A long-standing decision against building supplies retailer Menard, in which $20 million in compensation to its founder and CEO was ruled a dividend and therefore non-deductible, has been reversed by the Seventh Circuit Court.
In 1973, Menard, now the third-largest building supplies concern after Home Depot and Lowe’s, adopted a 5 percent bonus plan at the suggestion of the company’s accounting firm. In 1998, the bonus yielded founder and controlling shareholder John Menard more than $17 million. Combined with his salary and profit-sharing bonus, his total compensation for the year exceeded $20 million.
The IRS determined that the compensation was excessive and constituted a dividend, which was nondeductible by the corporation.
The Tax Court later ruled that any compensation paid Menard in 1998 in excess of $7.1 million was excessive, based in part on the ratio of the compensation of Lowe’s chief executive to that of Home Depot’s chief executive, both of which were less than Menard’s compensation that year.
The Seventh Circuit reversed, holding that the Tax Court committed what it termed a “clear error.” Although the Tax Court thought it suspicious that the board of directors that approved the 5 percent bonus in 1998 was controlled by Menard, the Circuit Court noted that it could hardly be otherwise, since he is the only shareholder who is entitled to vote for members of the board of directors and owns all the voting shares in the company.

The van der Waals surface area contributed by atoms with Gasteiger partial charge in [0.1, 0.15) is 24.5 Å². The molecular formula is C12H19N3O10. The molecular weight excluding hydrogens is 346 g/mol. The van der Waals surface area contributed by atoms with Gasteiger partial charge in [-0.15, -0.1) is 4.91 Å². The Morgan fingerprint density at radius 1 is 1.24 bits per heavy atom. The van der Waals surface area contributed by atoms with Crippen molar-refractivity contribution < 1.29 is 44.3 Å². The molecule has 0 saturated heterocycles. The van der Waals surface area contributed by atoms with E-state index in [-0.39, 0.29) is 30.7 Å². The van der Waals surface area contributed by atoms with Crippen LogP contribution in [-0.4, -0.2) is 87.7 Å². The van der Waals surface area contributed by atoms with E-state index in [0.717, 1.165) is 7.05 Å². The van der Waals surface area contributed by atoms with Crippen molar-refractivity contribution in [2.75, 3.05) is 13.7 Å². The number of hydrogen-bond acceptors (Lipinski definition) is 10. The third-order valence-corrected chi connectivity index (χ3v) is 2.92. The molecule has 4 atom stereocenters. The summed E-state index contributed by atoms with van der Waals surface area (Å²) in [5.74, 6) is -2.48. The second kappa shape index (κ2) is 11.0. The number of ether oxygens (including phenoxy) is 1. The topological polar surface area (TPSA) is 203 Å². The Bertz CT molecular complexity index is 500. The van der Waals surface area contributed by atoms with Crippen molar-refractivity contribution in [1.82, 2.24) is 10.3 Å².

“The logic of the Tax Court’s position is that a one-man corporation cannot pay its CEO (if he is that one man) any salary,” the court said.
The Seventh Circuit observed that just two years after Menard received his $20 million, Home Depot hired a chief executive, Robert Nardelli, who was paid $124 million over six years and received a $210 million severance package.
“We wonder whether the IRS plans to challenge Menard’s compensation for the years 2001 to 2006, using Nardelli’s compensation package as a basis for comparison,” the court wrote. It noted that had Menard stores lost money in 1998, “Menard’s total compensation would have been only $157,500 – less than the salary of a federal judge -- even if the loss had not been his fault.”
The court noted that the law changed in 2003, and that the tradeoff now between dividends and salary is more complex, since the maximum tax rate for dividends is now lower than the maximum rate for salaries. “Had the new law been in effect then, the corporation, if unable to deduct the $17.5 million bonus, would have paid $6.1 million in additional income tax, while Mr. Menard, had he received the bonus as a dividend and thus paid 15 percent rather than 35 percent of it in tax, would have saved only $3.5 million.”
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